Taking "good" bacteria known as probiotics may help prevent diarrhea brought on by a tough-to-treat infection that often results from taking antibiotics, according to a new look at past research.
Researchers from the Hospital for Sick Children Research Institute in Toronto, Canada.
Found that for older patients in hospital or in nursing homes who are exposed to antibiotics, certain probiotics regimens at certain dosages result in large reductions in the incidence of C. difficile-associated diarrhea.
People who take antibiotics are at risk for losing some of the good bacteria that lives in their guts and that allows Clostridium difficile bacteria (or C. difficile, to grow), especially after a stay at the hospital.
The infection's symptoms typically include stomach cramps and diarrhea. In severe cases, the colon becomes inflamed.
For the new review, the researchers analyzed data from 23 studies that included 4,213 adults and children taking antibiotics. The studies that were included in the review split the participants into two groups. One group took probiotics along with their antibiotics, and the other did not.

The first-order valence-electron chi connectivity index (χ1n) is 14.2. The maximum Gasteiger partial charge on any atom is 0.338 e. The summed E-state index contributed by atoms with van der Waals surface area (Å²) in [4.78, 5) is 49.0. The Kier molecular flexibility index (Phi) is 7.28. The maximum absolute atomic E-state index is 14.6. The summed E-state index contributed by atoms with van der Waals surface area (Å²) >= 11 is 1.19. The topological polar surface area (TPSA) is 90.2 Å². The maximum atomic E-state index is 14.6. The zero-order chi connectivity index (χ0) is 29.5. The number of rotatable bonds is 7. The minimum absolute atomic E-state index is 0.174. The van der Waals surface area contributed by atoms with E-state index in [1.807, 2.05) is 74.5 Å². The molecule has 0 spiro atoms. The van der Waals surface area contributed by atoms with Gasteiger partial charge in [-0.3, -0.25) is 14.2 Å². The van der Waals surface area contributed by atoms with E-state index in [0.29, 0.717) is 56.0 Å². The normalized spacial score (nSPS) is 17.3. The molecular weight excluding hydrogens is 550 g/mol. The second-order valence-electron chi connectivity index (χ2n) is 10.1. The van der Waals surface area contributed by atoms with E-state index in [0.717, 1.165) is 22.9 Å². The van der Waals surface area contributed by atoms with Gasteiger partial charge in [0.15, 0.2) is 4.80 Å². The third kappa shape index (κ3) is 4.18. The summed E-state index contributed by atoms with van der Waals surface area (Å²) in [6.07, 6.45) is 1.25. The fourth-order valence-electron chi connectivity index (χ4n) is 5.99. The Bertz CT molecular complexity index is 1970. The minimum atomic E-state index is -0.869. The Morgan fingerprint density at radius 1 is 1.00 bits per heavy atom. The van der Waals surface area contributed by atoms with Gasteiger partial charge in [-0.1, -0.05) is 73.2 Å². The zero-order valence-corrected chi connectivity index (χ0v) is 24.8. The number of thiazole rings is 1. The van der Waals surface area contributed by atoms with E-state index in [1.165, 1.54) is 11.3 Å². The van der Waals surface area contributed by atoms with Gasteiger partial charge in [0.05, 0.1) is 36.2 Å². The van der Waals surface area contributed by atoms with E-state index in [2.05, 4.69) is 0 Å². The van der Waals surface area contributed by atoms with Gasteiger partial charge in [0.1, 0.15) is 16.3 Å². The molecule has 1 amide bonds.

Overall, the researchers found taking probiotics didn't change the number of people who went on to develop C. difficile, which was about 13 percent in each group. It did, however, lead to a significant drop in those who had diarrhea.
The researchers found only 2 percent of people who took probiotics developed diarrhea related to C. difficile. That compared to 6 percent of people who didn't take probiotics.
These results, however, don't apply to all probiotics. Every strain of probiotics has different traits and effects in the body. Two of the probiotics that led to the greatest benefit were Saccharomyces boulardii and a combination of Lactobacillus acidophilus and Lactobacillus casei.
Otherwise healthy patients needed at least 10 billion colony-forming bacteria per day to see an effect, the amount in 2-4 pills per day.
SOURCE: The Cochrane Library, online May 30, 2013.
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